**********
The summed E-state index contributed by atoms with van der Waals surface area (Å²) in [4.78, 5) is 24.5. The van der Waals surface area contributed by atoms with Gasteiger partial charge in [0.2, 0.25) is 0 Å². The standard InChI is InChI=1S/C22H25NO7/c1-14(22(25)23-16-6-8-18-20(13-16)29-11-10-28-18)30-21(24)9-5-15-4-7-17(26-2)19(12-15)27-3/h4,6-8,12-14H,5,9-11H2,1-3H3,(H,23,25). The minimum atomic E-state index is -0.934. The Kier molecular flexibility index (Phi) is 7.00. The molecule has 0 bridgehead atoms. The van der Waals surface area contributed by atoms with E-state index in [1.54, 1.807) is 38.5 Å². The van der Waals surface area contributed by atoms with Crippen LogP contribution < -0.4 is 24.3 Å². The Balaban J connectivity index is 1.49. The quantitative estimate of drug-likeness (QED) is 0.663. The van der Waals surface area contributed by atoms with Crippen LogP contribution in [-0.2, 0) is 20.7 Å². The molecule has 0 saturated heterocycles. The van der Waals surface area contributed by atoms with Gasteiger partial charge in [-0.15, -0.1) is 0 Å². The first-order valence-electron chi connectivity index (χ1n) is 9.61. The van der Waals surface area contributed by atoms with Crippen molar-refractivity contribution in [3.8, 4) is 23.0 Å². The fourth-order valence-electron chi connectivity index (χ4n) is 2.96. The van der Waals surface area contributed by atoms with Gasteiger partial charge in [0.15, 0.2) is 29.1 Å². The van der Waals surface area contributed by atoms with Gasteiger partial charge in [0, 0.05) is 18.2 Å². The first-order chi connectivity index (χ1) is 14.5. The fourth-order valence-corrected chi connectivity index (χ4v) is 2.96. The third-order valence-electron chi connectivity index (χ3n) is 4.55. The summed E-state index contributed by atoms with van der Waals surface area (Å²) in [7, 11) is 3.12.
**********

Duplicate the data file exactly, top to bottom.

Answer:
The summed E-state index contributed by atoms with van der Waals surface area (Å²) in [4.78, 5) is 24.5. The van der Waals surface area contributed by atoms with Gasteiger partial charge in [0.2, 0.25) is 0 Å². The standard InChI is InChI=1S/C22H25NO7/c1-14(22(25)23-16-6-8-18-20(13-16)29-11-10-28-18)30-21(24)9-5-15-4-7-17(26-2)19(12-15)27-3/h4,6-8,12-14H,5,9-11H2,1-3H3,(H,23,25). The minimum atomic E-state index is -0.934. The Kier molecular flexibility index (Phi) is 7.00. The molecule has 0 bridgehead atoms. The van der Waals surface area contributed by atoms with E-state index in [1.54, 1.807) is 38.5 Å². The van der Waals surface area contributed by atoms with Crippen LogP contribution < -0.4 is 24.3 Å². The Balaban J connectivity index is 1.49. The quantitative estimate of drug-likeness (QED) is 0.663. The van der Waals surface area contributed by atoms with Crippen LogP contribution in [-0.2, 0) is 20.7 Å². The molecule has 0 saturated heterocycles. The van der Waals surface area contributed by atoms with Gasteiger partial charge in [-0.15, -0.1) is 0 Å². The first-order valence-electron chi connectivity index (χ1n) is 9.61. The van der Waals surface area contributed by atoms with Crippen molar-refractivity contribution in [3.8, 4) is 23.0 Å². The fourth-order valence-electron chi connectivity index (χ4n) is 2.96. The van der Waals surface area contributed by atoms with Gasteiger partial charge in [0.15, 0.2) is 29.1 Å². The van der Waals surface area contributed by atoms with Gasteiger partial charge in [0, 0.05) is 18.2 Å². The first-order chi connectivity index (χ1) is 14.5. The fourth-order valence-corrected chi connectivity index (χ4v) is 2.96. The third-order valence-electron chi connectivity index (χ3n) is 4.55. The summed E-state index contributed by atoms with van der Waals surface area (Å²) in [7, 11) is 3.12.